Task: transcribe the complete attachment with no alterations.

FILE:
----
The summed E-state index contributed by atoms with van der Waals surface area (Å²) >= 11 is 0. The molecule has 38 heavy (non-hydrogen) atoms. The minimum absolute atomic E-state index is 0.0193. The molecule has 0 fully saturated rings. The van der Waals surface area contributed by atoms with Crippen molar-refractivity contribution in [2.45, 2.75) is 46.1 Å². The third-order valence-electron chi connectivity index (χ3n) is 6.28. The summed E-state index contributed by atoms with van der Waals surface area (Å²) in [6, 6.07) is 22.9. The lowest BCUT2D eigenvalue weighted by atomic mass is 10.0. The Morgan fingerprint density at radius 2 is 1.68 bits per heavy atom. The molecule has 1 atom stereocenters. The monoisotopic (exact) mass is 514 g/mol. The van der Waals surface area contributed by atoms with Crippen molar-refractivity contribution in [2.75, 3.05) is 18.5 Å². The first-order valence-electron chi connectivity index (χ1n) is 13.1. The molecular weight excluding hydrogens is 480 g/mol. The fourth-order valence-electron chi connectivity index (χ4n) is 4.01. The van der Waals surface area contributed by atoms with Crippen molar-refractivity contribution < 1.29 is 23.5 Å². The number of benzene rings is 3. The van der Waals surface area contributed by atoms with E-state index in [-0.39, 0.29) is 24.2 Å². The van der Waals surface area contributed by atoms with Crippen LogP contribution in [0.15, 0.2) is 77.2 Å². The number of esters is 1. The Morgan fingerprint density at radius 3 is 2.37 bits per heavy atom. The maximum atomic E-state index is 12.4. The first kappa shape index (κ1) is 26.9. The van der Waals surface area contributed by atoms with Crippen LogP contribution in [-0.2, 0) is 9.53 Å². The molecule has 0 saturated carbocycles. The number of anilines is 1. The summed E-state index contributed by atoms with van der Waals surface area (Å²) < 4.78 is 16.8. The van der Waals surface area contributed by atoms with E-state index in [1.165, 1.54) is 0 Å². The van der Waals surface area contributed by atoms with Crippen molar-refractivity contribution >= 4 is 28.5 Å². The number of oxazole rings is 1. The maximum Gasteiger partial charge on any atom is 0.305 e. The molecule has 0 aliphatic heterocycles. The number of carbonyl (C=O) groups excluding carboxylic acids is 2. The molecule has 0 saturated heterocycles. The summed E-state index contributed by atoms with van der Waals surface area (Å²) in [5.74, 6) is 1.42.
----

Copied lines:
The summed E-state index contributed by atoms with van der Waals surface area (Å²) >= 11 is 0. The molecule has 38 heavy (non-hydrogen) atoms. The minimum absolute atomic E-state index is 0.0193. The molecule has 0 fully saturated rings. The van der Waals surface area contributed by atoms with Crippen molar-refractivity contribution in [2.45, 2.75) is 46.1 Å². The third-order valence-electron chi connectivity index (χ3n) is 6.28. The summed E-state index contributed by atoms with van der Waals surface area (Å²) in [6, 6.07) is 22.9. The lowest BCUT2D eigenvalue weighted by atomic mass is 10.0. The Morgan fingerprint density at radius 2 is 1.68 bits per heavy atom. The molecule has 1 atom stereocenters. The monoisotopic (exact) mass is 514 g/mol. The van der Waals surface area contributed by atoms with Crippen molar-refractivity contribution in [2.75, 3.05) is 18.5 Å². The first-order valence-electron chi connectivity index (χ1n) is 13.1. The molecular weight excluding hydrogens is 480 g/mol. The fourth-order valence-electron chi connectivity index (χ4n) is 4.01. The van der Waals surface area contributed by atoms with Crippen molar-refractivity contribution < 1.29 is 23.5 Å². The number of benzene rings is 3. The van der Waals surface area contributed by atoms with E-state index in [-0.39, 0.29) is 24.2 Å². The van der Waals surface area contributed by atoms with Crippen LogP contribution in [0.15, 0.2) is 77.2 Å². The number of esters is 1. The Morgan fingerprint density at radius 3 is 2.37 bits per heavy atom. The maximum atomic E-state index is 12.4. The first kappa shape index (κ1) is 26.9. The van der Waals surface area contributed by atoms with Crippen LogP contribution in [-0.2, 0) is 9.53 Å². The molecule has 0 saturated carbocycles. The number of anilines is 1. The summed E-state index contributed by atoms with van der Waals surface area (Å²) < 4.78 is 16.8. The van der Waals surface area contributed by atoms with E-state index in [1.165, 1.54) is 0 Å². The van der Waals surface area contributed by atoms with Crippen molar-refractivity contribution >= 4 is 28.5 Å². The number of oxazole rings is 1. The maximum Gasteiger partial charge on any atom is 0.305 e. The molecule has 0 aliphatic heterocycles. The number of carbonyl (C=O) groups excluding carboxylic acids is 2. The molecule has 0 saturated heterocycles. The summed E-state index contributed by atoms with van der Waals surface area (Å²) in [5.74, 6) is 1.42.